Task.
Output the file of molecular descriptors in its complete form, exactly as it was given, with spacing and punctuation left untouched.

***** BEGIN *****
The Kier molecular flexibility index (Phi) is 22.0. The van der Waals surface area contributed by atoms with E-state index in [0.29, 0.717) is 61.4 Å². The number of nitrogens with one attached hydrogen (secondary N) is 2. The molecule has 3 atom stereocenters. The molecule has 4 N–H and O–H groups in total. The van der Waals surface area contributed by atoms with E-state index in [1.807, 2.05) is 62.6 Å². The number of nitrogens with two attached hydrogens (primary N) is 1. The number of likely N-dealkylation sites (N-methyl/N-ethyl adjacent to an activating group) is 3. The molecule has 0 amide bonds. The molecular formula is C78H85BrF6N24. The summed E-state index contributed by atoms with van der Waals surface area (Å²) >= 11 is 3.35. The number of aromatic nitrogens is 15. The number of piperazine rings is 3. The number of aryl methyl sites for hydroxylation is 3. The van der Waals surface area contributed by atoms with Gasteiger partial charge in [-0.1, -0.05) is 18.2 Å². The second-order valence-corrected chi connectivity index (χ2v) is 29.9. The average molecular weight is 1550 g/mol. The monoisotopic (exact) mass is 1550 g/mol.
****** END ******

The Kier molecular flexibility index (Phi) is 22.0. The van der Waals surface area contributed by atoms with E-state index in [0.29, 0.717) is 61.4 Å². The number of nitrogens with one attached hydrogen (secondary N) is 2. The molecule has 3 atom stereocenters. The molecule has 4 N–H and O–H groups in total. The van der Waals surface area contributed by atoms with E-state index in [1.807, 2.05) is 62.6 Å². The number of nitrogens with two attached hydrogens (primary N) is 1. The number of likely N-dealkylation sites (N-methyl/N-ethyl adjacent to an activating group) is 3. The molecule has 0 amide bonds. The molecular formula is C78H85BrF6N24. The summed E-state index contributed by atoms with van der Waals surface area (Å²) >= 11 is 3.35. The number of aromatic nitrogens is 15. The number of piperazine rings is 3. The number of aryl methyl sites for hydroxylation is 3. The van der Waals surface area contributed by atoms with Gasteiger partial charge in [-0.1, -0.05) is 18.2 Å². The second-order valence-corrected chi connectivity index (χ2v) is 29.9. The average molecular weight is 1550 g/mol. The monoisotopic (exact) mass is 1550 g/mol.